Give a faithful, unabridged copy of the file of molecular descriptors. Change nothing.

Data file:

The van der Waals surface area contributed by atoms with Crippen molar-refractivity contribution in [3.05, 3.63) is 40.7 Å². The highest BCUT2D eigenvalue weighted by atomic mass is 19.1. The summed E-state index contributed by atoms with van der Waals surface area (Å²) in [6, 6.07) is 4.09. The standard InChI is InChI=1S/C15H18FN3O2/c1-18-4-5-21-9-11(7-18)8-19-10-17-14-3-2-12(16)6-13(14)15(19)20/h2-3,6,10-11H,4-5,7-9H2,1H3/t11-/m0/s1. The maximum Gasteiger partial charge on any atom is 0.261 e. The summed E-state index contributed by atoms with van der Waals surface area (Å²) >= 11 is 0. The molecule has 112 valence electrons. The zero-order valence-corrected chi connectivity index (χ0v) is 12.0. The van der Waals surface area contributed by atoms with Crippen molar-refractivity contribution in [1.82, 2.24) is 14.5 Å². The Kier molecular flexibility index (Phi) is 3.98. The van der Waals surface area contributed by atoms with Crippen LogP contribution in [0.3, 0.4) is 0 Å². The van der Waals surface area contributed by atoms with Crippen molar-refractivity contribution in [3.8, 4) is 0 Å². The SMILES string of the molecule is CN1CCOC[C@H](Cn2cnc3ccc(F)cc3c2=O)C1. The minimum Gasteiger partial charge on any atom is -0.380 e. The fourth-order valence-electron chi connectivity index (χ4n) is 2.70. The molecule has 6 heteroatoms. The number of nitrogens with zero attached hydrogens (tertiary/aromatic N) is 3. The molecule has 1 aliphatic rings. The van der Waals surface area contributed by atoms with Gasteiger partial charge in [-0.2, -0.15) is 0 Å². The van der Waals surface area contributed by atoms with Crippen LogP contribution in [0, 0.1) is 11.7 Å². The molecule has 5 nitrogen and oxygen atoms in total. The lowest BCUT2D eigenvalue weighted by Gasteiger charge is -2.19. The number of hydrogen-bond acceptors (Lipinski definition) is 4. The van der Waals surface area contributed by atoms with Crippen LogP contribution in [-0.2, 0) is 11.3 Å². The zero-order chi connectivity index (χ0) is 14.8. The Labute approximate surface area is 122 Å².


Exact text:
The van der Waals surface area contributed by atoms with Crippen molar-refractivity contribution in [3.05, 3.63) is 40.7 Å². The highest BCUT2D eigenvalue weighted by atomic mass is 19.1. The summed E-state index contributed by atoms with van der Waals surface area (Å²) in [6, 6.07) is 4.09. The standard InChI is InChI=1S/C15H18FN3O2/c1-18-4-5-21-9-11(7-18)8-19-10-17-14-3-2-12(16)6-13(14)15(19)20/h2-3,6,10-11H,4-5,7-9H2,1H3/t11-/m0/s1. The maximum Gasteiger partial charge on any atom is 0.261 e. The summed E-state index contributed by atoms with van der Waals surface area (Å²) >= 11 is 0. The molecule has 112 valence electrons. The zero-order valence-corrected chi connectivity index (χ0v) is 12.0. The van der Waals surface area contributed by atoms with Crippen molar-refractivity contribution in [1.82, 2.24) is 14.5 Å². The Kier molecular flexibility index (Phi) is 3.98. The van der Waals surface area contributed by atoms with Crippen LogP contribution in [0.3, 0.4) is 0 Å². The van der Waals surface area contributed by atoms with Crippen molar-refractivity contribution in [3.8, 4) is 0 Å². The SMILES string of the molecule is CN1CCOC[C@H](Cn2cnc3ccc(F)cc3c2=O)C1. The minimum Gasteiger partial charge on any atom is -0.380 e. The fourth-order valence-electron chi connectivity index (χ4n) is 2.70. The molecule has 6 heteroatoms. The number of nitrogens with zero attached hydrogens (tertiary/aromatic N) is 3. The molecule has 1 aliphatic rings. The van der Waals surface area contributed by atoms with Gasteiger partial charge in [-0.2, -0.15) is 0 Å². The van der Waals surface area contributed by atoms with Crippen LogP contribution in [0, 0.1) is 11.7 Å². The molecule has 5 nitrogen and oxygen atoms in total. The lowest BCUT2D eigenvalue weighted by Gasteiger charge is -2.19. The number of hydrogen-bond acceptors (Lipinski definition) is 4. The van der Waals surface area contributed by atoms with Crippen LogP contribution in [-0.2, 0) is 11.3 Å². The zero-order chi connectivity index (χ0) is 14.8. The Labute approximate surface area is 122 Å².